Daniel Larouche is an economist and communications consultant. He is the co-author of Hydro-Québec: After 100 Years of Electricity.
Quebec and Newfoundland and Labrador are renegotiating the Churchill Falls power contract, most likely at an increased price. But that doesn’t mean that the present contract was, or is, unfair. It simply reflects the technological and financial constraints that prevailed at the time.
Given the present energy prices, the terms do seem to favour Quebec. But these terms reflect the risk the province took when it agreed to buy the electricity all those years ago.
In 1953, the government of Newfoundland ceded virtually all the rights to Labrador’s natural resources to BRINCO, a British company formed for this purpose, in return for royalties on future profits. Churchill Falls was deemed the diamond in the rough among these resources.
BRINCO sought customers for this huge power potential. Aside from Hydro-Québec, it also approached Alcan, Alcoa, British Aluminium, the UK Atomic Energy Authority, Ontario Hydro, and several utilities in the Northeastern U.S. All in vain: Churchill Falls was too big, too far, too expensive to develop.
Hydro-Québec came to be involved with Churchill Falls purely by chance: When Quebec nationalized electricity in 1963, Hydro-Québec acquired a company that owned minority shares in the BRINCO subsidiary CFLCo, which was formed to build and operate the Churchill Falls generations station.
Opinion: Newfoundland finally has a strong hand to play as it seeks a new deal on Churchill Falls contract with Quebec
Yet Hydro-Québec still showed little enthusiasm for the CFLCo project. Churchill Falls’s output exceeded its projected needs and no electric utility in Eastern Canada or Northeastern U.S. wanted to share it with Hydro-Québec. The project became attractive only in 1965, after Hydro-Québec developed 735-kilovolt transmission. The transmission of huge amounts of energy over long distances became economical. After much dithering, Hydro-Québec agreed to purchase almost the entire Churchill Falls electrical output.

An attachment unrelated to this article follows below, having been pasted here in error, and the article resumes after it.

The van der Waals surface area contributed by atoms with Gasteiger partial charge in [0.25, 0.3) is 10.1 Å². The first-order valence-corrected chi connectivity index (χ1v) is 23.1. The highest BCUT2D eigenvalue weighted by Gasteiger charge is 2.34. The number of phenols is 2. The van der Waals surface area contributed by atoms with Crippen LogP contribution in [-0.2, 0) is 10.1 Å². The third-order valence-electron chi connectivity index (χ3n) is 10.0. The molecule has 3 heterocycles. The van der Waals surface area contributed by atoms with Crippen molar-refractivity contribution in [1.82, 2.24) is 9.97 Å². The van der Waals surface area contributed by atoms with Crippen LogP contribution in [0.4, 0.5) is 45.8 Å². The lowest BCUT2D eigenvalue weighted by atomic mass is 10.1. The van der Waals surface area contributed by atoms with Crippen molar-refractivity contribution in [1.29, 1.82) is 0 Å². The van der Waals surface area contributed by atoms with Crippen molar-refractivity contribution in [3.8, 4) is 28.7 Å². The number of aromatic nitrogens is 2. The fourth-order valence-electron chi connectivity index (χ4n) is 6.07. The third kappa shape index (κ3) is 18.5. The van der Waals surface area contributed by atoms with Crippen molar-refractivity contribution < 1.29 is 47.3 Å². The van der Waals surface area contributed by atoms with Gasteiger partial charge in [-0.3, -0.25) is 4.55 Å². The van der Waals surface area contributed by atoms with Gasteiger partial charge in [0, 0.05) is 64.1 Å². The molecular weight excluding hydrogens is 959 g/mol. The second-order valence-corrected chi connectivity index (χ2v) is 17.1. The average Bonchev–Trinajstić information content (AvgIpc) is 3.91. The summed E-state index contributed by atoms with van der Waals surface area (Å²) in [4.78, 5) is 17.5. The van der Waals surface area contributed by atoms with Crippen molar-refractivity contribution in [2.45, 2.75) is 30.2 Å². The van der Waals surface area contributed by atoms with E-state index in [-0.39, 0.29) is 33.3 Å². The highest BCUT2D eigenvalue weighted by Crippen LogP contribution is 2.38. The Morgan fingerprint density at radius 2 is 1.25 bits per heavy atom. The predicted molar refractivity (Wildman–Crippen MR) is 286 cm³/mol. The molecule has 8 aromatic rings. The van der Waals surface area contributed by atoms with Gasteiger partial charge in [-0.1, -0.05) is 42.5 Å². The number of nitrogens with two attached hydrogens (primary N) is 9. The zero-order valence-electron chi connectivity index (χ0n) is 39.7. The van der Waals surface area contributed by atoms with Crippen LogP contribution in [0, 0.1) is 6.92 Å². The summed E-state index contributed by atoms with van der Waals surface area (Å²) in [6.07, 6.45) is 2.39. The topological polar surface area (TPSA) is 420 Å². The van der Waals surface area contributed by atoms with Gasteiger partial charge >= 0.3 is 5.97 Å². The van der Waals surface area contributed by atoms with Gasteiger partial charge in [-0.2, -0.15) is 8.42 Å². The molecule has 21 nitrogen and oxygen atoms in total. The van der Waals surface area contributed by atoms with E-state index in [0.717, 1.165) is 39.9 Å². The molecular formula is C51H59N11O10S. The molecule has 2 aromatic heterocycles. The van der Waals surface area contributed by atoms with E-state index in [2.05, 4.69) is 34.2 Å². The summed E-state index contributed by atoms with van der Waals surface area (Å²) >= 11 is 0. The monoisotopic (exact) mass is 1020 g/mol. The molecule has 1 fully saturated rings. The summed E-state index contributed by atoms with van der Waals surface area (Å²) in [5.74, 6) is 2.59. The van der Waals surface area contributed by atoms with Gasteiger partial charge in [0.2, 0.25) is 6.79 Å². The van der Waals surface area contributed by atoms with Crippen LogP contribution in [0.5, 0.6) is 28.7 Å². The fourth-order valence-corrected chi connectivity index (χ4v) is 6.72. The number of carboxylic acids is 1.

Hydro-Québec did this at great risk. Churchill Falls was a $1-billion-plus project for the utility. That’s a big number now, but an even bigger number then. Put that in perspective: In 1963, Hydro-Québec had paid $604-million to acquire all the investor-owned utilities in the province. And because CFLCo was poorly capitalized, Hydro-Québec invested another $15-million in its equity, raising its participation to 34.2 per cent. Nobody else would.
Still, more than 85 per cent of the project had to be funded through debt, the terms of which did not favour Hydro-Québec. Essentially, the lenders required Hydro-Québec to bear the risks inherent in ownership, yet not fully own the plant.
A foolish deal. Unless Hydro-Québec enjoyed the main benefit of owning a hydroelectric station: cost stability, after construction, for the life of the plant. That’s why the contract was extended to 2041. That’s why the price decreased from 0.3 cents to 0.2 cents a kilowatt-hour over the life of the contract.
These reflect historical costs, as they do for any Hydro-Québec-owned power station (stations built before Churchill Falls generate power at a cost equal to or less than Churchill Falls). To this day, CFLCo provides royalties to Newfoundland and a competitive return to its shareholders – Newfoundland & Labrador Hydro has owned 65.8 per cent of CFLCo since 1974.
Quebec has no debt to Newfoundland, financial or moral.
Both must now negotiate from a clean sheet.